Once upon a time, some of the most famous examples of boxed software in the world were Norton's PC utilities—especially in the era when the boxes in question bore the geeky visage of Peter Norton, the company's founder. But boxed software on physical media long ago largely gave way to downloadable software. And lately, downloadable software has been morphing into subscription-based services.
Now Symantec, which has owned the Norton line of products since 1990, is taking the brand's disparate offerings—currently including Norton Antivirus, Norton Internet Security, Norton 360, Norton Mobile Security, and more—and boiling them down into one service called Norton Security. Pay for it, and you'll get access to all of Norton's products for Windows PCs, Macs, and mobile devices.
Norton Security will come in only two variants. $79 a year gets you the standard edition on up to five devices. Another $10 on top of that gets you everything in the standard edition, plus online backup, on up to ten devices. There will be discounts for current customers, and nobody who's using an existing product will be forced onto a Norton Security plan right away.
The move isn't startling—it's roughly comparable to what two other big names in packaged software, Microsoft and Adobe, have already done with their Office 365 and Creative Cloud services, respectively. Both take conventional software—Microsoft's Office and Adobe's Creative Suite—and turn it into subscription offerings that entitle you to download the current versions of an array of apps for Windows PCs, Macs, and mobile devices.
For Norton, the shift isn't quite as much of a sea change. Security software has long been sold via subscription, since there's not much point in running an outdated version that doesn't know about the latest threats. And more and more of the heavy lifting performed by Norton products has been done in the cloud, turning its products into hybrids of traditional client software and web-based services.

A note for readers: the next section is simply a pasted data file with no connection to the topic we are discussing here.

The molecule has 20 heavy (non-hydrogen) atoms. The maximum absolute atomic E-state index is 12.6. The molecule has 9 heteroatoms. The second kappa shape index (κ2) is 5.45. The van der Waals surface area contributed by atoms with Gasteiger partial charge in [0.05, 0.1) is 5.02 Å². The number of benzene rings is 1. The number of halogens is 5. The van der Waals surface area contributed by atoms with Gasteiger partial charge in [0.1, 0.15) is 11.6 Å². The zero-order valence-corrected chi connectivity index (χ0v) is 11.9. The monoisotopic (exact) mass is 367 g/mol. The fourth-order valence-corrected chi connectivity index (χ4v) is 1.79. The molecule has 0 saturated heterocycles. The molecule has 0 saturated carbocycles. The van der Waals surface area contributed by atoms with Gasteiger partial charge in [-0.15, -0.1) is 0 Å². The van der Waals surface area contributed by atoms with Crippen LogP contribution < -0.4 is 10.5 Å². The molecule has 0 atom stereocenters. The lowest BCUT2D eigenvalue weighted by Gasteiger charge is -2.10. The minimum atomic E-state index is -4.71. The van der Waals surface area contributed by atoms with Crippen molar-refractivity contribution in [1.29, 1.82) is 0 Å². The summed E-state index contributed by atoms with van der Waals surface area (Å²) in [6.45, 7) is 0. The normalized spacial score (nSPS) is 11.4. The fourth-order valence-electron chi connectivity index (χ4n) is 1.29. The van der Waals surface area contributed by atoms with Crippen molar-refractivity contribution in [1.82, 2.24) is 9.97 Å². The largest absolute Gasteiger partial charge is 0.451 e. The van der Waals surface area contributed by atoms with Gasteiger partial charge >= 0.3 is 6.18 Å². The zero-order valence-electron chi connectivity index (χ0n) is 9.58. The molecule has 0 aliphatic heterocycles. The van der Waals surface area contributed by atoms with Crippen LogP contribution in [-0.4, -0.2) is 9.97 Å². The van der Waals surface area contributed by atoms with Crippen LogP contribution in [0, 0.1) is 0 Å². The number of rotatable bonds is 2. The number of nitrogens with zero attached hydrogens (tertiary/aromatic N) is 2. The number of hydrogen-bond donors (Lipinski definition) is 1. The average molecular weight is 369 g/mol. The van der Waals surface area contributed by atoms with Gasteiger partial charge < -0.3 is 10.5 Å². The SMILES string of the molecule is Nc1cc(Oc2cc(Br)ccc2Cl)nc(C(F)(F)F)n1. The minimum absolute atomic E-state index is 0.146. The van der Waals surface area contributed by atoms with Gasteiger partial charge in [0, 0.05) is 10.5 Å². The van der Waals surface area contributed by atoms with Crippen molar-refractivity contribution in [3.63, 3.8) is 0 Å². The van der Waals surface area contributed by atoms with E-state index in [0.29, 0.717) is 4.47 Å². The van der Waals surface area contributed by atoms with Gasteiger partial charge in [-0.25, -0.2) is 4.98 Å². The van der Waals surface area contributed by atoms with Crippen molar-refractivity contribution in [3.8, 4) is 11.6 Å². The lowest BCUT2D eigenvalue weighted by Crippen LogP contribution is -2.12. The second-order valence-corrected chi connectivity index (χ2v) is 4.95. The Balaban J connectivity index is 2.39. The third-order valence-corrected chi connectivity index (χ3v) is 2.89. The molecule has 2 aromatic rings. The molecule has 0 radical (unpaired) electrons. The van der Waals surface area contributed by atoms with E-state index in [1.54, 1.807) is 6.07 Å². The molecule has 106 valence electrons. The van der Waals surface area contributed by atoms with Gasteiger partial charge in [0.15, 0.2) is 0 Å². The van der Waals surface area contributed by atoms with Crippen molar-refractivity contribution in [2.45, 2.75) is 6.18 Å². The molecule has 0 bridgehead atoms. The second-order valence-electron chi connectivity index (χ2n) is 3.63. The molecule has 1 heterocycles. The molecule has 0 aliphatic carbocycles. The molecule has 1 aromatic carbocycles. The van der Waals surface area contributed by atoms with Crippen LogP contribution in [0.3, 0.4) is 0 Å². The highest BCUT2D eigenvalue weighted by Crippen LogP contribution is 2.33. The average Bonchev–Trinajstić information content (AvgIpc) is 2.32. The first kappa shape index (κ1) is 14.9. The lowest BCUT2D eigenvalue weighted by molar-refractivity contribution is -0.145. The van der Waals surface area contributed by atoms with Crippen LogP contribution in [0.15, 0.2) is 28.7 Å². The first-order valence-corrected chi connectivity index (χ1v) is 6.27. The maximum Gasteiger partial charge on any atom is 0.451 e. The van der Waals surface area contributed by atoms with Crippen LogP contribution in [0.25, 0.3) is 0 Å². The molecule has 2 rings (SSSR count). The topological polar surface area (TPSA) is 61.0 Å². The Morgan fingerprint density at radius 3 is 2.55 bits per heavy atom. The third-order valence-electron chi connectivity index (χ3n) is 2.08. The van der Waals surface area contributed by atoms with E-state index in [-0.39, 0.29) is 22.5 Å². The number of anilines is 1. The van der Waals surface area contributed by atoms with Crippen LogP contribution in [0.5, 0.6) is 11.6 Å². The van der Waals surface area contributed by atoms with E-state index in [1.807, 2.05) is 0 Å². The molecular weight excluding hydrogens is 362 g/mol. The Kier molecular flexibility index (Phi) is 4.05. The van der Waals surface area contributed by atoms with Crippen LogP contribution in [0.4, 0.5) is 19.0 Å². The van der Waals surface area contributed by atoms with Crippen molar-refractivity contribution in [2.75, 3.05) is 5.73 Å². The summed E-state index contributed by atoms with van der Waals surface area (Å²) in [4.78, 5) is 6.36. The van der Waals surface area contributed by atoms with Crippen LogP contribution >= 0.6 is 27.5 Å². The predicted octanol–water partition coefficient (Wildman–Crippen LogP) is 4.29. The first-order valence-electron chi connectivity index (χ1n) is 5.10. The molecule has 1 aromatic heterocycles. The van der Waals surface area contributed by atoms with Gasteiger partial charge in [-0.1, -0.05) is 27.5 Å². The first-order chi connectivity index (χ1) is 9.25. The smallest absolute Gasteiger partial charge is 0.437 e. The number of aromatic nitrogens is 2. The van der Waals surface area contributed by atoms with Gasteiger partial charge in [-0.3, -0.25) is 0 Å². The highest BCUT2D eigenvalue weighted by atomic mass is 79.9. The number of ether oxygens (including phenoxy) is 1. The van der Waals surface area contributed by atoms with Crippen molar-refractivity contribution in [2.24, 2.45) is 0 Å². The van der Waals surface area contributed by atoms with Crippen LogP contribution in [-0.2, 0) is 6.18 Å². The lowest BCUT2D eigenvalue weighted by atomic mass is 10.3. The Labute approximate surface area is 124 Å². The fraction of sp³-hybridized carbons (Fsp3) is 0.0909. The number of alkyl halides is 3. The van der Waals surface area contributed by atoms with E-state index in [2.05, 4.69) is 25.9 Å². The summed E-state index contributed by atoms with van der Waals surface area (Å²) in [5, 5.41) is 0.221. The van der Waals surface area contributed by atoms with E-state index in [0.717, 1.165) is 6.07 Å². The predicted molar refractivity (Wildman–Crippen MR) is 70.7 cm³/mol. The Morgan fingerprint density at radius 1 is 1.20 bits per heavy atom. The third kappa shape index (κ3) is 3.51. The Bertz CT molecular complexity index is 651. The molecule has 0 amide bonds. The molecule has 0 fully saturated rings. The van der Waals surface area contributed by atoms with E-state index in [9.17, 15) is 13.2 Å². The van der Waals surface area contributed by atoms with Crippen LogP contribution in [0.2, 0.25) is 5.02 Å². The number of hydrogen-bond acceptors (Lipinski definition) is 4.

Fran Rosch, the Symantec executive vice president in charge of the Norton business, is up front about the fact that turning standalone apps into a subscription service could be good for the bottom line. "The Norton business represents about $2 billion in revenue for the company," he says, "but it is really kind of struggling with growth." (Sluggish PC sales haven't helped.) With Norton Security, the company will automatically charge consumers an annual fee rather than waiting for them to decide to upgrade standalone apps on their own timetable.
To sweeten the deal, Symantec is introducing a money-back guarantee. If a Norton Security customer gets a virus and it can't be removed either through software or with the help of a tech-support rep, the company will issue a refund. Still, Rosch says that the Norton Security proposition will require some consumers to rethink their relationship with the company: "A lot of our users still think of us as, they're buying a box of software or downloading software."
Oh, and those familiar yellow boxes of Norton software? In most of the world, they'll become a thing of the past. But the brand won't disappear from brick-and-mortar retailers altogether. Shoppers will be able to purchase physical cards which they can then take home and use to get up and running with Norton Security.